The state provides residential care to indigent, lonely aged people in need of care through the 25 Chronic Illness Nursing Homes. Yet only three of them (two in Northern Greece and one in Crete) have a geriatric section. Long-term care to frail, incapacitated (mostly lonely and indigent) elderly people is also provided by about 100 non-profit residential care homes. The majority of them are run by the Church of Greece, and the rest are run by specific endowments and some local authorities. There are also about 100 for-profit residential homes for the elderly. In total, non-profit and for-profit residential care homes for the elderly have a capacity of about 15,000 beds. The former are partly subsidized by the state and partly funded by donations (as well as by per diem fees paid by social insurance organization for those entitled to social insurance). For-profit residential homes are privately paid by the persons in care and their families. Interestingly, over the last few years occupancy has significantly fallen from 100% to about 80%. Due to the crisis and economic hardship, families opt to look after the elderly at home as pension benefits are a major source of income particularly among households with unemployed members.

Semi-residential, day-care to the elderly is provided by the 68 Day Care Centres for the Elderly (KIFI). They undertake the day care of old-aged people who cannot care for themselves, have serious economic and health problems and their family members cannot look after them because of their work. Since their establishment they have been funded mostly by EU resources. According to current regulations, they are co-funded by the European Social Fund and national/local budgets. KIFI cooperate with local social and health services as well as with the welfare directorates of the regional units (ex-prefectures) of the country.

The “Home Help” programme, which provides access to social workers, nurses, physiotherapists and home helps, was introduced as a pilot in 1998 and was later on expanded to cover most of the country. As with the day care centres, it has been mostly funded thanks to EU funding. There are currently about 879 “Home Help” schemes providing services to about 76,000 beneficiaries.

Competition between providers is encouraged as, apart from the schemes operated by municipal enterprises, non-profit and for-profit “Home Help” units are invited to submit bids to be included in the registry of certified services administered by the Social Insurance Organization (IKA). Beneficiaries can then choose a provider from that list. It is nevertheless expected that state funding to municipal “Home Help” will be discontinued. The option offered to those working in municipal schemes is to form “social cooperatives” and submit a bid to be recognised as an accredited provider under the new, competitive system.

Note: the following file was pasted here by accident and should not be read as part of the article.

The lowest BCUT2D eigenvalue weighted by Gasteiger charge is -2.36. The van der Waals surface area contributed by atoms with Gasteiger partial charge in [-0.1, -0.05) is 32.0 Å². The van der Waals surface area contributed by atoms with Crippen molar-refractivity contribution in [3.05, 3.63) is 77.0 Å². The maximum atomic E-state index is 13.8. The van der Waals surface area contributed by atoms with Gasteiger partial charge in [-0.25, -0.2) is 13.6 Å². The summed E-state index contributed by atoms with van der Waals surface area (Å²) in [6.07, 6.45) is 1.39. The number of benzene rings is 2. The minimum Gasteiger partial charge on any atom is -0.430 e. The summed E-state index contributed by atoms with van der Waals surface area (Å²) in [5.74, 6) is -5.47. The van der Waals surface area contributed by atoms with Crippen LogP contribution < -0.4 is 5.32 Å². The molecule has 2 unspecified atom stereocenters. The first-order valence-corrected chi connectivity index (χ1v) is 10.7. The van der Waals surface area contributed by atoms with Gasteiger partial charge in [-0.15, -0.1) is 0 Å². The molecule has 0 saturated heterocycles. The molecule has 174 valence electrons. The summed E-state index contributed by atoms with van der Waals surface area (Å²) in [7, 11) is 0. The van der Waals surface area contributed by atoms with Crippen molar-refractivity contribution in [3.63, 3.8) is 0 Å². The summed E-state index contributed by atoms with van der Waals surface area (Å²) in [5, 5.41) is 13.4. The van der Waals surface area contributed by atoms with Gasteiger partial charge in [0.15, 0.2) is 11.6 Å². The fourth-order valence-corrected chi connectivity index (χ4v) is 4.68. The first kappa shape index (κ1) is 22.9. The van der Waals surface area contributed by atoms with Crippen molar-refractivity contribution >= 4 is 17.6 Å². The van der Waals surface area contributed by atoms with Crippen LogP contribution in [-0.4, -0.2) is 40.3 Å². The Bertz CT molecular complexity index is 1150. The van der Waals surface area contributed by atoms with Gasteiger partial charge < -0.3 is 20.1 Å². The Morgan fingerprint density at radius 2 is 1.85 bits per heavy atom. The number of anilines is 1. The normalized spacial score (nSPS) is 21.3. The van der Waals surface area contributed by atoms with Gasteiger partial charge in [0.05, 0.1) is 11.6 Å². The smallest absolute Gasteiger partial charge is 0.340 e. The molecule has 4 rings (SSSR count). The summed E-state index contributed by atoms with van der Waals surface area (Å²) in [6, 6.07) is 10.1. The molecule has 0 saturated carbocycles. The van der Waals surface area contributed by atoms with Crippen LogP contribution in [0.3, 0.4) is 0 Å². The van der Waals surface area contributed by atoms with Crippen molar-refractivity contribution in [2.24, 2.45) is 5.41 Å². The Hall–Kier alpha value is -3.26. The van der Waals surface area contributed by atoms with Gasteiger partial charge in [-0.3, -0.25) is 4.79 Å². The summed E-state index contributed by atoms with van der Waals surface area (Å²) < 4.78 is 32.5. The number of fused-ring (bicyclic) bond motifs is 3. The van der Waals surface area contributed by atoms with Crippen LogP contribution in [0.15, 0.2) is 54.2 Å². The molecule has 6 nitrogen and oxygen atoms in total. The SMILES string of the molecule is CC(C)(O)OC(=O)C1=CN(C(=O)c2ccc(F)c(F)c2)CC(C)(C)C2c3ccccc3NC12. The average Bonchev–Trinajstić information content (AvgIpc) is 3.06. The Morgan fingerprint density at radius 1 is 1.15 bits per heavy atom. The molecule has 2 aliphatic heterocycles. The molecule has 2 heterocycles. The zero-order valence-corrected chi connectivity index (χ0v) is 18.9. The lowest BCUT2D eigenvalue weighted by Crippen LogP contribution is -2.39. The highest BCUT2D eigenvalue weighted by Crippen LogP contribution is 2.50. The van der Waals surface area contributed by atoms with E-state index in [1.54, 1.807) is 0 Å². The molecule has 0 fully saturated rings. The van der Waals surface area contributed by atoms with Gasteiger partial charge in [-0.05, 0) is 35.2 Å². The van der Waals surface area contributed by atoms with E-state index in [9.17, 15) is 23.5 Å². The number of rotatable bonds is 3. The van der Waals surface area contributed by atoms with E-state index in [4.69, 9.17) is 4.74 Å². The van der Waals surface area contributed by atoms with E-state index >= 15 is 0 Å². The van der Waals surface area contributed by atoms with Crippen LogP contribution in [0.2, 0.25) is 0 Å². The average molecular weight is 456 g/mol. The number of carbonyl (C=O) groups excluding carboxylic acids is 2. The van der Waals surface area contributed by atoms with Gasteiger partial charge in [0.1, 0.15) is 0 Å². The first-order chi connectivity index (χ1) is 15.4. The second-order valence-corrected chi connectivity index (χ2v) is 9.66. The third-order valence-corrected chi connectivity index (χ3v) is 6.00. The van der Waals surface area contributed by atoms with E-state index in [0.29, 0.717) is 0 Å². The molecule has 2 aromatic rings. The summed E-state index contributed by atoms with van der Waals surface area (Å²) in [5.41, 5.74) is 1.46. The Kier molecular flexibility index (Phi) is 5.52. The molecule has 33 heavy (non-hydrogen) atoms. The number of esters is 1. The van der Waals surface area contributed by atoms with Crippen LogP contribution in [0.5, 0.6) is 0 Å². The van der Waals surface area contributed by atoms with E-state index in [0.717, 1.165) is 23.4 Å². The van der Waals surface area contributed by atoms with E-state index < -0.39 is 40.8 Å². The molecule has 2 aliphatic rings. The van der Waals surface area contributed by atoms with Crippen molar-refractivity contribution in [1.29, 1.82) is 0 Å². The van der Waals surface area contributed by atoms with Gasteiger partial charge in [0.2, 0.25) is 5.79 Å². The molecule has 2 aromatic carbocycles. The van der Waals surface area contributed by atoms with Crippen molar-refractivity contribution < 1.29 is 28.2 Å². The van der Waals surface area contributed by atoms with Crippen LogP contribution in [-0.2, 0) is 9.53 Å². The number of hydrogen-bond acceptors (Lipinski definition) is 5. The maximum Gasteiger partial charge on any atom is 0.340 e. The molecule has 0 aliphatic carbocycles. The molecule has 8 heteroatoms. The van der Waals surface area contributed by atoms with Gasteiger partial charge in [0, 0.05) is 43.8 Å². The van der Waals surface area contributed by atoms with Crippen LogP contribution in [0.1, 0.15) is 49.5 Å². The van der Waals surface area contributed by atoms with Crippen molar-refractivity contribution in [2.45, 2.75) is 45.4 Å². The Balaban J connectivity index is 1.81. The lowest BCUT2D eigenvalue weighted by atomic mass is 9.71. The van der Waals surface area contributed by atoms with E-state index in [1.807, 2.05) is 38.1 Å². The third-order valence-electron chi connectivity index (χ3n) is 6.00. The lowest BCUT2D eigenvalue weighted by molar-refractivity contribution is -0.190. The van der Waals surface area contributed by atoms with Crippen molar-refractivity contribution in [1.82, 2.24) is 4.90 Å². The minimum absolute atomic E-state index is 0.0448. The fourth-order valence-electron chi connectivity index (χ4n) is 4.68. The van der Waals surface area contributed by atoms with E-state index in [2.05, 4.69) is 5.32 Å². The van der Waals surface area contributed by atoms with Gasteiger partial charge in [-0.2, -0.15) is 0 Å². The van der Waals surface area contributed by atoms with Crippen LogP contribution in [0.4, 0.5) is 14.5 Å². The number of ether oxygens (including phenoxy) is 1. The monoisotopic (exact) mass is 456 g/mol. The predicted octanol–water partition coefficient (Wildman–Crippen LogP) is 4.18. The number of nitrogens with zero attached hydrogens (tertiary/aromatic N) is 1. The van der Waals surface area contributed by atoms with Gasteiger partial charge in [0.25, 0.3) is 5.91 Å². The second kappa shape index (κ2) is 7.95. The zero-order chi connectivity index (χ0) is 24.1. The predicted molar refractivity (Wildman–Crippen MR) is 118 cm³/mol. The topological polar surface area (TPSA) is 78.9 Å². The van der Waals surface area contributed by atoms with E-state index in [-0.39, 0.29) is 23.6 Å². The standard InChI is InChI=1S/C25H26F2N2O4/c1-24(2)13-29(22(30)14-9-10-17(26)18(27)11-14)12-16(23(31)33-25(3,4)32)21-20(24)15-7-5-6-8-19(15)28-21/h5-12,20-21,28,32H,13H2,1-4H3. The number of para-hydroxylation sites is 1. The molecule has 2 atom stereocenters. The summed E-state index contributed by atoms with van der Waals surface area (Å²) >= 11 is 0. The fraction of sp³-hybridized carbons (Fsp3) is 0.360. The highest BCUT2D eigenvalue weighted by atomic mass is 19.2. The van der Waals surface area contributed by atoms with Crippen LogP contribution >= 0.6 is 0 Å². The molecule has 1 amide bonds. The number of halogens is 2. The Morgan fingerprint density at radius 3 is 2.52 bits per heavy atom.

Accreditation of institutions providing care to elderly chronically ill and incapacitated persons is carried out for non-profit and for-profit elderly nursing homes and care centres by the Directorate of Welfare of the Ministry of Labour, Social Insurance and Welfare. Regular inspections of both state and non-state institutions also take place by the health inspectorate services of the Ministry of Health.

Access to residential care (care centres for the chronically ill and nursing homes for the elderly) is means-tested, but criteria are applied in a more flexible way than for “Home Help”. Admission to state-operated care centres for the chronically ill and to contracted non-profit and for-profit clinics are subject to referral by the social services of local authorities, of “regional units” (ex-prefecture level social welfare directorates), and of the NHS hospitals. However, existing legislation does not define a specific income threshold. It rather stresses that economic hardship is a crucial criterion, but other factors defining the severity of need should be taken into account too in the evaluation of each specific case.

Prevention measures and promotion of independent living among the elderly are rather neglected policy areas (as are also public health and health promotion). Moreover, over the last few years the combined effect of cuts to benefits and rapid increases in co-payments for medical devices and materials of vital importance for the chronically ill place a heavy burden on low-income pensioners.